The move on period: An unnecessary ordeal for new refugees
Ellis, Jonathan (2015)

In 2014 the British Red Cross published The move-on period: an ordeal for new refugees. This research looked at the evidence from our service users in Birmingham and Plymouth who received leave to remain in the UK as refugees, but then struggled to avoid a period of destitution as they sought to move from the asylum support system to either work or mainstream benefits. The report highlighted a series of practical recommendations for the Home Office, the DWP, Job Centre Plus and the British Red Cross to help improve this transition period for new refugees. See:

This report led to a constructive meeting with the Home Office Minister and engagement with the DWP Minister and then a series of meetings with key officials. As a result the internal JCP guidance has been revised based on the learning from this report, and new refugees will shortly receive a new letter from the Home Office and DWP based on a pilot letter used by our team in Bristol with their local JCP to help them assert their rights during this period.

While there have been some positive changes arising from this report, we remain of the view that 28 days is not enough time to make the transition from asylum support and we intend to use this research and new research to make the case for a longer period of move-on to ensure that no refugee gaining the right to remain in the UK is plunged into destitution.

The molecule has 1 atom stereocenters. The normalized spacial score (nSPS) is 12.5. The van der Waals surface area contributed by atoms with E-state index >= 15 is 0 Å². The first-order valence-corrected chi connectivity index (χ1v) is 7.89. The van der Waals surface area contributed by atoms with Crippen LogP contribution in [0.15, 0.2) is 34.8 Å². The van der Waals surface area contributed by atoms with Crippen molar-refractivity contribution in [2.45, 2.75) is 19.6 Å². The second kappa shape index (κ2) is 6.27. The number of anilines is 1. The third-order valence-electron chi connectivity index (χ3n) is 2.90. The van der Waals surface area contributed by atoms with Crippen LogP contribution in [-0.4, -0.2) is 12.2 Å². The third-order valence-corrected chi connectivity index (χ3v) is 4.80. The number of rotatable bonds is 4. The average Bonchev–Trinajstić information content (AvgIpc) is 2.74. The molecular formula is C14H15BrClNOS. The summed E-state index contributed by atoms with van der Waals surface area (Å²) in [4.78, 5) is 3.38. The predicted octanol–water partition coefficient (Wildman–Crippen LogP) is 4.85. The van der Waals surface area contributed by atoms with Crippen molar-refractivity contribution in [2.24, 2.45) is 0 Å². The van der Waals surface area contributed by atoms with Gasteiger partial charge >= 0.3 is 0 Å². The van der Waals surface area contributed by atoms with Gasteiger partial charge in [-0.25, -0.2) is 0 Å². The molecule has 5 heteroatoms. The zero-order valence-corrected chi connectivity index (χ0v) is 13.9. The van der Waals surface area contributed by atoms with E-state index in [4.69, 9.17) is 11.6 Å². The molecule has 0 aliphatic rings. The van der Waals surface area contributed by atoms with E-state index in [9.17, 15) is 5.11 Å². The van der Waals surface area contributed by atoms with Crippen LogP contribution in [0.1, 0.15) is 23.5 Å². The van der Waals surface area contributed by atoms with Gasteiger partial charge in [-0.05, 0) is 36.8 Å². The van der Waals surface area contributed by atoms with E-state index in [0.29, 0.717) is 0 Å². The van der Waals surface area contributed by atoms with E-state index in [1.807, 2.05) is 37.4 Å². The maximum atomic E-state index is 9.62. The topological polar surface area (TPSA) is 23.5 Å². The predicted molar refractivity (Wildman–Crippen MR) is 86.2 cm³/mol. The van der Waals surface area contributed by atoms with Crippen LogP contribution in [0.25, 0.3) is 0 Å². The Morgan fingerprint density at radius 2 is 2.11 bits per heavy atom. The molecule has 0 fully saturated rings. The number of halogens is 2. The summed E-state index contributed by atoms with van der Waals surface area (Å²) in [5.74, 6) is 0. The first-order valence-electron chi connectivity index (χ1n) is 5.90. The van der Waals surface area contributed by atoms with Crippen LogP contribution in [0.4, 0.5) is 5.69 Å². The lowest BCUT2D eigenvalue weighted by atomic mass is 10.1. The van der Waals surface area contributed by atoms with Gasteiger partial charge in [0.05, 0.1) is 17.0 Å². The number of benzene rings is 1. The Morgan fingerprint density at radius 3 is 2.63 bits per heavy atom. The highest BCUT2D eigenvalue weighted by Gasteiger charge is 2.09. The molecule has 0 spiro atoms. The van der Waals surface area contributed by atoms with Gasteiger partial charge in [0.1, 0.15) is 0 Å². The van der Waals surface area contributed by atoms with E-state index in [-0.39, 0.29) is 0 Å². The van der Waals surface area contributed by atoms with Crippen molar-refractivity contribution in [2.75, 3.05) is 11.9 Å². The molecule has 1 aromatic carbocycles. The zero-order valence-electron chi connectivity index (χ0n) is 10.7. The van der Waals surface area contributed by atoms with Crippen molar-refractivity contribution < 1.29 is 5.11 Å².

Jonathan Ellis is the head of policy, research and advocacy at the British Red Cross. He is also a visiting lecturer at City University in London on the MA in political communication. In addition he leads advocacy campaigns training for BOND, INTRAC, NVCO and the Sheila McKechnie Foundation. Previously he was director of advocacy at the British Refugee Council, chief executive at the Empty Homes Agency and has led UK and international campaigns for Oxfam GB. He has extensive experience of delivering advocacy campaigns training and support across the world including: Bangladesh, Haiti, Lithuania, Nigeria, Somaliland, South Africa, Tajikistan, Tanzania, and Thailand. Among his voluntary roles, Jonathan is Chairman of the Bishop Simeon Trust (supporting orphans and vulnerable children in South Africa), and Vice-Chair of City of Sanctuary (building a national movement in defence of asylum seekers and refugees). Born in South Africa, he was educated at Durham (BA Hons History), Leicester (PGCE), and Loughborough (MBA) universities.